History teacher Scott Wilson wins award of excellence

Mac O'Brien, Staff Writer

History teacher Scott Wilson won the Award of Excellence, presented by the Nebraska Department of Education, after finishing as one of two finalists for the Teacher of the Year award. Sydney Jensen, an English teacher at Lincoln High School, was named the Teacher of the Year.

Although a nomination is not required for eligibility for the award, Wilson was nominated by former head of social studies Harris Payne.

“He’s been a great mentor and supporter, basically the length of my career,” Wilson said. “I was very honored to even be nominated by Harris.”

Wilson began teaching history at Central 22 years ago, and has been teaching Honors US History for 18 years. He now also teaches AP and IB American History. He decided to become a teacher, he said, “undoubtedly because I was impacted by so many great educators in my life.”

“Most of the really influential people in my life were teachers,” Wilson said. “My mother was a teacher. But also, the people I really could count on, whose opinion I really valued were teachers.”

Wilson described being “completely impressed” at thirteen by his eighth grade history teacher Cheryl Becker, who, according to Wilson loved to teach and was immensely knowledgeable about history.

Wilson was also influenced by his physics teacher, Mr. Skinner, even though Wilson said he was never good at physics. Wilson said that the experience taught him that even if his students don’t share his passion for history, they can develop some form of appreciation for it if he teaches in an engaging and enjoyable manner.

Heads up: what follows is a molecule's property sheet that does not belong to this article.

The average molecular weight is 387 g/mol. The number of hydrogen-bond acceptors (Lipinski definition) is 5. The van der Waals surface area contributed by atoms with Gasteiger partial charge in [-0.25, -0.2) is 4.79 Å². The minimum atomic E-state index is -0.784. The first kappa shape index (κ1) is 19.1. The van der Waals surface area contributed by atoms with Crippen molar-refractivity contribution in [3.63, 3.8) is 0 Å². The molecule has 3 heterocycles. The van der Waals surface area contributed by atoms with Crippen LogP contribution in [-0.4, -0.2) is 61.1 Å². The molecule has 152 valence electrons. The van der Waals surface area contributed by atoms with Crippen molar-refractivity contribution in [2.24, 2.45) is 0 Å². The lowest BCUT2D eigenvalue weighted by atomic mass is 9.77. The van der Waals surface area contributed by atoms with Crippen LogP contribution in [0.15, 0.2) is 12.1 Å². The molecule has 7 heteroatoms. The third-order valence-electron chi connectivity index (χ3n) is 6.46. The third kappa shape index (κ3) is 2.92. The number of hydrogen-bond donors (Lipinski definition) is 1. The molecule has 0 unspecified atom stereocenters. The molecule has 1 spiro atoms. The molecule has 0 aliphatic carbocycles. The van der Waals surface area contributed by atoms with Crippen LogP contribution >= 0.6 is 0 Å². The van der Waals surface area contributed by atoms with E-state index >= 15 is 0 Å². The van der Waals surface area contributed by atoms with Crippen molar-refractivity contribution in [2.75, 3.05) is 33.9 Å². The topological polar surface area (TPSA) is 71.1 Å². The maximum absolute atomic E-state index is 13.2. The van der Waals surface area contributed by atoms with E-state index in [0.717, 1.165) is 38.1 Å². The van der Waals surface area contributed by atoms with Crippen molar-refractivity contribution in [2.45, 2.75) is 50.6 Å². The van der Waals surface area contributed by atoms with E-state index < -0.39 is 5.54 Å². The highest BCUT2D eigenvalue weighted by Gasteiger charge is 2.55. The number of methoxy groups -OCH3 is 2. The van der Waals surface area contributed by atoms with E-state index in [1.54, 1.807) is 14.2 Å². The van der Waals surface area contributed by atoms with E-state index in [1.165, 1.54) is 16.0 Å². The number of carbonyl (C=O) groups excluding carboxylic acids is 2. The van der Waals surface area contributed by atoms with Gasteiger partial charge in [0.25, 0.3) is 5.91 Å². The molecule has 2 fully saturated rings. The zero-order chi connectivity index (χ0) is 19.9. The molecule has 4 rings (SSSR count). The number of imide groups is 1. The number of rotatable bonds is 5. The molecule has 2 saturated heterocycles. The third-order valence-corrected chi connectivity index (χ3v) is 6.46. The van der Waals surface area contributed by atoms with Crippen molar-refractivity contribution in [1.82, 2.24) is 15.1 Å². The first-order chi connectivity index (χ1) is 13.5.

Wilson said that on his first day teaching at Central, latin teacher Rita Ryan gave him the advice, “Entertain yourself first and your students second, and they’ll come along for the ride anytime,” which Wilson took to mean, “Teach in a way that makes you happy. If the students can see that you’re enjoying your teaching, they’ll probably come along with you.” Wilson has heeded Ryan’s advice ever since.

But as much as Wilson enjoys himself teaching, he takes the responsibilities of his job seriously. Teaching students history, Wilson said, is essential because “A lot of the issues that may seem archaic, 150 years old or longer, are still very much at issue and relevant to our modern day. How we got here is very important to understand who we are as a people.”

Wilson uses the experiences of Central Alumni such as Henry Fonda and Marion Crandell to give students a connection to the content of the class.

“That’s another thing about teaching at Central that is pretty rare, that we can draw upon our vast and storied history to illuminate some of our modern issues.”

As a part of the Teacher of the Year selection process, Wilson was asked to present the panel with a five minute lesson and participate in a 90 minute interview. Wilson chose to do a document-based-lesson on the roles of Central faculty and students in World War II.

“The point of that whole lesson was that part of the way that a lot of students become interested in history is that you can demonstrate to them how even the biggest things, like the First World War have a very real connection to your own location and your own personal lives and son on,” Wilson said.

During the interview, Wilson was asked if Nebraska was preparing students for the 21st century. He replied that Nebraska is preparing students, due in large part to the state’s strong support for public education. He pointed to Central as an example of the success of public schools.

“When you talk about the 21st century, you’re talking about a Nebraska that continues to become more diverse and has varying perspectives and so on. And I think that Central’s always, really tried to embrace that part of its student body,” Wilson said, later adding, “Truth be told, a lot of preparing students for the 21st century is doing some of the things that are bedrock educational tools from the 19th century.”

But Wilson warned that for the success of public schools to continue, it must not be taken for granted.

“We have to guard against thinking that it will always just happen,” Wilson said. “We have to continue to maintain and work and guard against complacency.”